The Bush administration has pledged to support Saudi Arabia’s nuclear power program, including supplying enriched uranium for nuclear reactors. The agreement came out of President Bush’s visit to the Saudi kingdom last week, during which Bush also pledged new US assistance in guarding Saudi oil reserves. [includes rush transcript]
AMY GOODMAN: We turn from cluster bombs to what could be a major development in nuclear proliferation worldwide: the Bush administration pledging to support Saudi Arabia’s nuclear power program, including supplying enriched uranium for nuclear reactors. The agreement came out of President Bush’s visit to the Saudi kingdom last week, during which Bush also pledged new US assistance in guarding Saudi oil reserves.
In a statement, the White House said the deal "will pave the way for Saudi Arabia’s access to safe, reliable fuel sources for energy reactors and demonstrate Saudi leadership as a positive non-proliferation model for the region.” But questions are being raised about the agreement at a time when the Bush administration continues to threaten military action over Iran’s nuclear program.
Harvey Wasserman joins us now, one of the founders of the grassroots movement against nuclear power, senior editor of the Ohio-based freepress.org and editor of nukefree.org, joining us on the phone from Columbus, Ohio.
Harvey Wasserman, what’s going on here?
HARVEY WASSERMAN: You know, I’d like to know the insane asylum in which this policy was concocted. The idea of giving enriched uranium to the Saudis while threatening war with the Iranians for enriching uranium is astonishing. The idea that the Saudis are going to somehow lower the price of oil on the basis of possibly getting nuclear reactors in the future is just almost staggering to think about. It’s something, I guess, we’ve come to expect with the Bush administration.
But the nuclear power industry is trying desperately to spread itself all over the world, and we have proliferation problems. As you may recall, the Clinton administration cut a deal with the North Koreans to build a reactor there, and of course now suddenly, when Bush comes in, they’re a nuclear threat. We have to put this in perspective. We have to remember that when the Shah was in power in Iran so many years ago, he was in the process of buying thirty-six reactors, and had those reactors been completed before he fell to the Ayatollah, Iran would now have thirty-six reactors. So what the Bush administration is telling us is that this current Saudi government is always going to be in power and it’s perfectly fine for them to have nuclear reactors. We know that India and Pakistan built — both built nuclear weapons from their commercial atomic power programs, as perhaps did South Africa. And it’s just almost staggering to think about this prospect.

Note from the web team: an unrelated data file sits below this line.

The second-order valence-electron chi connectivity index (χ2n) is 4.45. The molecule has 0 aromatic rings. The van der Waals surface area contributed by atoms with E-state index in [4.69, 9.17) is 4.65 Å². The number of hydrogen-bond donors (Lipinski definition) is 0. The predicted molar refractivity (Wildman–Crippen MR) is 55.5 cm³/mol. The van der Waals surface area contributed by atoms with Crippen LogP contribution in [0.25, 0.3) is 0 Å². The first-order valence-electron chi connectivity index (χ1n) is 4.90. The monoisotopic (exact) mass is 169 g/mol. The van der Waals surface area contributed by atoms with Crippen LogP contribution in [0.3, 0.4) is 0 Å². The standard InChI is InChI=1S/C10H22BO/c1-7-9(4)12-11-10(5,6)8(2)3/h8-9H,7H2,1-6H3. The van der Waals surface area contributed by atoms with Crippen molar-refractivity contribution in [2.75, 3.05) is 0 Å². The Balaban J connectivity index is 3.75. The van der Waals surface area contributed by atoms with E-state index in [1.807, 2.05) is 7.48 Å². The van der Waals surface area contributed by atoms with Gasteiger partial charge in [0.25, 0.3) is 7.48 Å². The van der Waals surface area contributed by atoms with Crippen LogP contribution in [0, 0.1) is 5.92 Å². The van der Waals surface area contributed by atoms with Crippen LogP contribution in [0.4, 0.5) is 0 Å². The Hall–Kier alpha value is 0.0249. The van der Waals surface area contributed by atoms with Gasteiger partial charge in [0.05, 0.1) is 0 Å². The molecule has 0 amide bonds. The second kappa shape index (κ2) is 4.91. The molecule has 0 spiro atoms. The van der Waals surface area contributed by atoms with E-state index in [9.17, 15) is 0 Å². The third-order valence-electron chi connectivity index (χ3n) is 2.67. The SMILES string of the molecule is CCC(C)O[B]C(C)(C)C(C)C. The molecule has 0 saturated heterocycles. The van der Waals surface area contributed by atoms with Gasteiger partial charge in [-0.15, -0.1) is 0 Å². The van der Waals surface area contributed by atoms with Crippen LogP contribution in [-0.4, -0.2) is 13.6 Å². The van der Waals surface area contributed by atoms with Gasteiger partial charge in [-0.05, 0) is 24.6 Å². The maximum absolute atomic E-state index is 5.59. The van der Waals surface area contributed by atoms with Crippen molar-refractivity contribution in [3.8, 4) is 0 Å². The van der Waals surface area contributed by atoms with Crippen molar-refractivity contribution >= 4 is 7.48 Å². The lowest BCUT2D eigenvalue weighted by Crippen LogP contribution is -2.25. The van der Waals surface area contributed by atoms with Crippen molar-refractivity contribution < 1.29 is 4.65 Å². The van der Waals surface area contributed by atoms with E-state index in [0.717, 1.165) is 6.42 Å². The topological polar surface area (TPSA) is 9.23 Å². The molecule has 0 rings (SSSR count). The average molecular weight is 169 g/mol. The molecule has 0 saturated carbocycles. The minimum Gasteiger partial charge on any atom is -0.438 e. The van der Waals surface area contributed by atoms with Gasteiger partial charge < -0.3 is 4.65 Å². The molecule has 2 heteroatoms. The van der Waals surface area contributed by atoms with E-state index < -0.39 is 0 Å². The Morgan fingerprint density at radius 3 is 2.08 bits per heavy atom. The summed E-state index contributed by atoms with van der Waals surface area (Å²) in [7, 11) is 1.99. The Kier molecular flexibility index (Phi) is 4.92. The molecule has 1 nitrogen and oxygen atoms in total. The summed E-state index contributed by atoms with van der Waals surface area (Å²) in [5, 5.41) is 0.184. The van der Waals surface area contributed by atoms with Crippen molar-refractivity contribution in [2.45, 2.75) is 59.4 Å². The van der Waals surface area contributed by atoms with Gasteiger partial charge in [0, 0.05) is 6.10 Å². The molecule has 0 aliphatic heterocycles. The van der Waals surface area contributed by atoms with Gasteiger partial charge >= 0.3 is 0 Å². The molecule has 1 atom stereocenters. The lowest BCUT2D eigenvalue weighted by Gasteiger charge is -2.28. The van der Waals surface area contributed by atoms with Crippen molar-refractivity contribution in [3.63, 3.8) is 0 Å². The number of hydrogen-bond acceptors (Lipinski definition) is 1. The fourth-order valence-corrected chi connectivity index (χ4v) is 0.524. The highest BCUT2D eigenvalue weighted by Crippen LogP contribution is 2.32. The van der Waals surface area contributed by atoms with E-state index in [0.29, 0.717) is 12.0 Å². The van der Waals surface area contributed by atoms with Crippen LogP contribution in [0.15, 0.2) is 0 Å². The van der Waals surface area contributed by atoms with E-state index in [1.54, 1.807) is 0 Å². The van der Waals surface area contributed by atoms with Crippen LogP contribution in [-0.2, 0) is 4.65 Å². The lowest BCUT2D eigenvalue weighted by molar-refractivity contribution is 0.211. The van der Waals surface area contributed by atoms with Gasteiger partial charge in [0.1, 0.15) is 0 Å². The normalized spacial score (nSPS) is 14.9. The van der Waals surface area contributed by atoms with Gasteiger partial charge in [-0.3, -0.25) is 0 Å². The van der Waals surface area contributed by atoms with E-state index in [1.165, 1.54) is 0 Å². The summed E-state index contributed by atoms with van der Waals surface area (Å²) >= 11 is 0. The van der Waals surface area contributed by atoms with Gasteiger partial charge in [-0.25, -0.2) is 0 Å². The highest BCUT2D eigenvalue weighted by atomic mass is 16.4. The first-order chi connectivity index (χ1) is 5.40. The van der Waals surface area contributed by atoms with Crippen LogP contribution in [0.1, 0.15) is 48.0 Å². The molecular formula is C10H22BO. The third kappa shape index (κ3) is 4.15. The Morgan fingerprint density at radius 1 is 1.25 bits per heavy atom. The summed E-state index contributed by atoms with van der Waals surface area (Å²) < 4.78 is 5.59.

AMY GOODMAN: How much attention is being paid to this in the anti-nuclear community?
HARVEY WASSERMAN: Well, at this point, there’s not much we can do. We can protest. The idea of sending them enriched uranium is going to raise the price of uranium for atomic reactors here in the United States. Much of this uranium is mined on Native lands, where lung cancer and environmental — general environmental damage is rampant. Water issues, air pollution issues, all of them arise when uranium is mined and milled. There’s only one enrichment facility in the United States, in Paducah, Kentucky, that’s operating now. The impracticalities of this are amazing.
The Saudis do not currently have an operating commercial reactor. If they do build one, it’s not going to come from the United States. It will probably come from France or Japan. And, you know, it’s just hard to fathom. It is such an irrational idea that it almost boggles the mind, in terms of trying to critique it. But suffice to say, it makes no sense whatsoever. Oil is not a major currency when it comes to generating electricity, and nuclear power plants only generate electricity. So this is just some kind of Alice in Wonderland program that is typical of the Bush administration, particularly on nuclear power policies.
AMY GOODMAN: Well, Harvey Wasserman, thank you for joining us. Harvey Wasserman is head of freepress.org, one of the leaders of the grassroots movement against nuclear power, also editor of nukefree.org.